On the same day, PT Usha, the IOA's first woman president, made her second statement on the issue in more than three months (her first was on January 19). She said that the wrestlers should have shown discipline and the protests were not good for Indian sport. "There are other ways to put your point across. They could have approached the athletes commission. This sets a bad precedent and amounts to indiscipline," she said.

It should be noted that the Athletes Commission is also led by Mary Kom, with Achanta Sharath Kamal as Vice Chairperson. Of all the members of the commission, only Shiva Keshavan has spoken about the protest on his social media.

Smriti Z Irani, Union Minister of Women and Child Development

An allegation of sexual harassment against a sitting MP should ideally be taken up by the Ministry of Women and Child Development. Irani, the minister in charge, has been silent on the issue.

On Wednesday, Sakshi Malik addressed her directly: "I want to ask Smriti Irani, why is she silent now? It's been four days that we are sleeping on road, enduring mosquito bites. We are not being allowed (by Delhi Police) to prepare food and train, why are you silent? I just want to say that you come here, listen to us and support us."

Irani, on Wednesday, was seen opening a Mahila Samman Saving Certificate (MSSC) account at Sansad Marg Post Office in Delhi.

National Commission for Women

The NCW has a mandate on this because of the allegations concern sexual assault. When the protests first began in January, the NCW spokesperson said that "complainants can approach the women's panel with their complaints related to this matter". But there hasn't been any proactive move by it.

As this is being written, the NCW is holding a National seminar on Anti Human Trafficking in Srinagar.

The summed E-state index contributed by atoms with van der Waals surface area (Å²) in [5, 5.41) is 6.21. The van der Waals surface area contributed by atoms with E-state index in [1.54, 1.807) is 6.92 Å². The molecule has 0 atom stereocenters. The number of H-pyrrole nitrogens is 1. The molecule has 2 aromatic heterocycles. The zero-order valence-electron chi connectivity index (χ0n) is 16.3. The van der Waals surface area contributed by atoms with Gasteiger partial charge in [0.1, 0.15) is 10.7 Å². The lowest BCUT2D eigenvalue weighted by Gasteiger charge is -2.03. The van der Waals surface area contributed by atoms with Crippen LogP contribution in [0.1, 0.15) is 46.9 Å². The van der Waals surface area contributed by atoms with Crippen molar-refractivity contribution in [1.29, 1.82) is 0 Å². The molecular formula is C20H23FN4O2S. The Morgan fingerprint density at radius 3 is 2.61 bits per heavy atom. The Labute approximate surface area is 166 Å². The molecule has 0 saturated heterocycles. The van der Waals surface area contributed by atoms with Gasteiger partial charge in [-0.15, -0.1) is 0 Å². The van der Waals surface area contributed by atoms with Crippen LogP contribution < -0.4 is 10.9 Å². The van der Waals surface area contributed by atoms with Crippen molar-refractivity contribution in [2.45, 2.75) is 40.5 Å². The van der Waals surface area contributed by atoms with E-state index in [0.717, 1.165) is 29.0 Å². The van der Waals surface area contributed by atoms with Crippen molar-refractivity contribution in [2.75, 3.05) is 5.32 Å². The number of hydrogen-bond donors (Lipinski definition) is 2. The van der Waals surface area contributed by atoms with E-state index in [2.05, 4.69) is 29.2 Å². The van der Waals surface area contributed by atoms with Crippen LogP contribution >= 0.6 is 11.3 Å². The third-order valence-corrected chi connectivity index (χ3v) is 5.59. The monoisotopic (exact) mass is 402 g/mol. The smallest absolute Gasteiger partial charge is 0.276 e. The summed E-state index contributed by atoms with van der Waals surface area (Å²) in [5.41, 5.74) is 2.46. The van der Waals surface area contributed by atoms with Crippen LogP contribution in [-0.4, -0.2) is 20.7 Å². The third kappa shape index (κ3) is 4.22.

Delhi Commission for Women

The Delhi Commission for Women also has a mandate to intervene, since the protests are happening in Delhi. Chairperson Swati Maliwal met the protesting wrestlers in January, taking suo motu cognisance of the issue and issuing notices to the Ministry of Youth Affairs and Sports and Delhi Police. The DCW had asked for copy of complaints made by women wrestlers and details about WFI's Internal Complaints Committee.

She has also issued a notice to Delhi Police for their inaction in registering the FIR, sharing the letter on Twitter.

National Commission for Protection of Child Rights

The NCPCR has a mandate because one of the victims is a minor, which also makes this a POCSO case (Protection of Children from Sexual Offences Act, 2012) which is legally mandated to be registered anonymously. However, they have not said anything on the issue since the first protests in January.

United World Wrestling

The world wrestling federation has not taken any direct action against the Indian federation. However, in February they moved the Asian Wrestling Championships, which were to be held in New Delhi this March, to Astana, Kazakhstan citing the ongoing inquiry against WFI.

The only statement they made was that they are watching the development.

"UWW has learned with great concern via the media about these serious allegations. We will closely follow the cases and will take any necessary measures that are warranted by the outcome of the investigations," the world body said in a response to the New Indian Express in January.

The UWW has not responded to several emails sent by ESPN on this issue.

The sporting fraternity

When it comes to their peers, the wrestlers have had minimal support. Only a few top athletes and former athletes have spoken on this or joined them.